Wednesday, July 13, 2011

Insiders and Outsiders

So something really interesting just happened.  I was talking with some colleagues who were sitting at a table for four, eating lunch.  Two of the people have a reasonably high level of English, the other two people are in my introductory English class.  A small joke was made in English.  I laughed heartily as did the person who made the joke and the other person who understands English.  The other two people looked at each other and said in Spanish “did you understand?”  They both said no.  In Spanish I said, “welcome to my world”.  Everyone laughed. 

For a moment, I was an “insider”.  That is a status that I have not enjoyed in my everyday life for a while now.  I no longer expect to understand all of the conversation at the dinner table or on the bus or on the radio.  I don’t expect to be a leader or to make many decisions.  Sometimes I still need help to understand things and to do things correctly.  

In Canada I never questioned my status as an insider.  I understood the language and the culture and if someone spoke in another language I expected that it would be translated for me.  When I travelled I expected that there would be people who spoke not just “some” English, but fluent English.   
Despite being on the outside, I am still someone who has enjoyed much privilege in her life and in many ways still does.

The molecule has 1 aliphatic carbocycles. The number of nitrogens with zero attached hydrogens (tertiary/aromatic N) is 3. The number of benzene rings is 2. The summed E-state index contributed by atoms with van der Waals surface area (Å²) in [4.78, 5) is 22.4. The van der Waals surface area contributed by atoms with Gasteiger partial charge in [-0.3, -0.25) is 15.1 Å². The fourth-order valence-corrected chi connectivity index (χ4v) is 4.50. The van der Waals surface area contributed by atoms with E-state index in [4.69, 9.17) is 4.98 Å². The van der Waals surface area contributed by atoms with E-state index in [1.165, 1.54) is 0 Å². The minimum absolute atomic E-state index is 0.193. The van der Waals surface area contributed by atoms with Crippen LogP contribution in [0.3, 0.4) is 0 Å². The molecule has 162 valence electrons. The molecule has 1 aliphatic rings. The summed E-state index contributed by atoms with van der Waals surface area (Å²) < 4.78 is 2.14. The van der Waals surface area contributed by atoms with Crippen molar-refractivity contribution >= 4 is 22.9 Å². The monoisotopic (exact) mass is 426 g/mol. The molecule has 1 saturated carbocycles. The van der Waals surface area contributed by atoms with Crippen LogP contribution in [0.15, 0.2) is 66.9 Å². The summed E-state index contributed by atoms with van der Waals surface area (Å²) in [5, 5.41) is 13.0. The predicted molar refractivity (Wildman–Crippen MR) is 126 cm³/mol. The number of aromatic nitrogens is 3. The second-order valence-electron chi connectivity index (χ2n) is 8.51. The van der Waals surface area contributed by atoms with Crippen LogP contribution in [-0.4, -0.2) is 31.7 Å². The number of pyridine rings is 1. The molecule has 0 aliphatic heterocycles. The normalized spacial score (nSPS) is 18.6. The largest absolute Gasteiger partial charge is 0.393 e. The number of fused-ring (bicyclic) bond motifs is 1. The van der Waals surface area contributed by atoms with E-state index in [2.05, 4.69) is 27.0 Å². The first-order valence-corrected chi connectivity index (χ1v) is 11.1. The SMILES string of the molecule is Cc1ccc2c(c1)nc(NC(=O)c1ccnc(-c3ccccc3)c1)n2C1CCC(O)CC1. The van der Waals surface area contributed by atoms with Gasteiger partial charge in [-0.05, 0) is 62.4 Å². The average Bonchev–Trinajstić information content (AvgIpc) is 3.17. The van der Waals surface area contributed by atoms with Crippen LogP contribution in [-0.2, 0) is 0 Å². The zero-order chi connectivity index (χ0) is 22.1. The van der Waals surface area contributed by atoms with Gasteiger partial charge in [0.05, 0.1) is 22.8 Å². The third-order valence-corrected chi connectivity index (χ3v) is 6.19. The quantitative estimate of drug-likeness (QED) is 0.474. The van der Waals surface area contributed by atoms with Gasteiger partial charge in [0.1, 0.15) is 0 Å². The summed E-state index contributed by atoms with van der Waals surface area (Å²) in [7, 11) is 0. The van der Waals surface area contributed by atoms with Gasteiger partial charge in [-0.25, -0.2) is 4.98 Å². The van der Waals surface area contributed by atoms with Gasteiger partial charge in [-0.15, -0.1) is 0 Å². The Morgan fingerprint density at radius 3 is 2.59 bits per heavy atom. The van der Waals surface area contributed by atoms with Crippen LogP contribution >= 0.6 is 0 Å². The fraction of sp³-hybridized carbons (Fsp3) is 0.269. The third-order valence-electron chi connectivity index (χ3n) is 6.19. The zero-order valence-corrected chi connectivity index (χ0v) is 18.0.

Yesterday I became aware that my teammates were collecting money for a colleague who was sick.  I didn’t completely understand the conversation around this action.  In my head I drew the conclusion that made sense to me…we were collecting money for a gift.  I wondered about this as the collection well beyond my team and to the whole office.  I later asked one of my housemates what was going on.  She explained to me that my colleague and her brother are both sick.  One needs to see a specialist and one needs a special x-ray.  In total they need about $100 to pay for both and the family doesn’t have the money.  Having grown up with universal health care it still shocks me that people can’t get health care because they can’t pay for it.  I assumed that we were collecting money for an “extra” not a necessity.  A point of privilege. 

This weekend I went on a lovely trip to another part of El Salvador with two busloads of youth and their families and a few other staff.  We went to see an archaeological site and then went to a “huge” pool.  The pool was a standard “municipal” pool in Canada, but for here it was enormous.  There were signs all over to warn people that the water in the deep end was in fact, really deep.  I quickly changed into my bathing suit, dropped my stuff off with a friend who was not going in the pool and then jumped into the deep end.  I then looked around.  There was hardly anyone in the deep end.  Almost no one was wearing a bathing suit.  People swim in street clothes.  Most Salvadorenos/as don’t know how to swim.  In fact on the bus people were commenting on what a shame it was that so much of the pool was wasted with deep water that so few could use.   Another point of privilege…even in Canada most of the poor kids go the pool and many have at least a few swimming lessons.